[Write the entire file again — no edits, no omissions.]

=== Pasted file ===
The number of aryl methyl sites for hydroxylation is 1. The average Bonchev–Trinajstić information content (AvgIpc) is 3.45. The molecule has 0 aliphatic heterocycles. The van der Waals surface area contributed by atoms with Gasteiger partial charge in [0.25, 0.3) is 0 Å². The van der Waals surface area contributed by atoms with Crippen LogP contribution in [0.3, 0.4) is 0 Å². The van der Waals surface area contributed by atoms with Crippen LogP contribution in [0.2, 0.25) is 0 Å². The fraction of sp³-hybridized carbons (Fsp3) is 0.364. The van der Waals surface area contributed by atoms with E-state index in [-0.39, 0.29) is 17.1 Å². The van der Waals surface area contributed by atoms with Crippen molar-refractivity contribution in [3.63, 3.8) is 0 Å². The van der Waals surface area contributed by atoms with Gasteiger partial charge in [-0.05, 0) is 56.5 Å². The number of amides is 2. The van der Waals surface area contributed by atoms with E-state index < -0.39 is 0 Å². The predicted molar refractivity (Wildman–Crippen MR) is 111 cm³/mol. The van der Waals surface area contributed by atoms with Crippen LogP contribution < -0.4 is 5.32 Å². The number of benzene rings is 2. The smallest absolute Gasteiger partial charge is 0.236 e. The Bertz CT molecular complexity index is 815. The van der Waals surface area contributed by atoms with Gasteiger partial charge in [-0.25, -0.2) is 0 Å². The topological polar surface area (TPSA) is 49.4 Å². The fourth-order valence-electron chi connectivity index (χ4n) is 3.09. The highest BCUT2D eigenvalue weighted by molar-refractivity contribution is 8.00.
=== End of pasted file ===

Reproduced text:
The number of aryl methyl sites for hydroxylation is 1. The average Bonchev–Trinajstić information content (AvgIpc) is 3.45. The molecule has 0 aliphatic heterocycles. The van der Waals surface area contributed by atoms with Gasteiger partial charge in [0.25, 0.3) is 0 Å². The van der Waals surface area contributed by atoms with Crippen LogP contribution in [0.3, 0.4) is 0 Å². The van der Waals surface area contributed by atoms with Crippen LogP contribution in [0.2, 0.25) is 0 Å². The fraction of sp³-hybridized carbons (Fsp3) is 0.364. The van der Waals surface area contributed by atoms with E-state index in [-0.39, 0.29) is 17.1 Å². The van der Waals surface area contributed by atoms with Crippen molar-refractivity contribution in [3.63, 3.8) is 0 Å². The van der Waals surface area contributed by atoms with Gasteiger partial charge in [-0.05, 0) is 56.5 Å². The number of amides is 2. The van der Waals surface area contributed by atoms with E-state index < -0.39 is 0 Å². The predicted molar refractivity (Wildman–Crippen MR) is 111 cm³/mol. The van der Waals surface area contributed by atoms with Crippen LogP contribution < -0.4 is 5.32 Å². The number of benzene rings is 2. The smallest absolute Gasteiger partial charge is 0.236 e. The Bertz CT molecular complexity index is 815. The van der Waals surface area contributed by atoms with Gasteiger partial charge in [-0.25, -0.2) is 0 Å². The topological polar surface area (TPSA) is 49.4 Å². The fourth-order valence-electron chi connectivity index (χ4n) is 3.09. The highest BCUT2D eigenvalue weighted by molar-refractivity contribution is 8.00.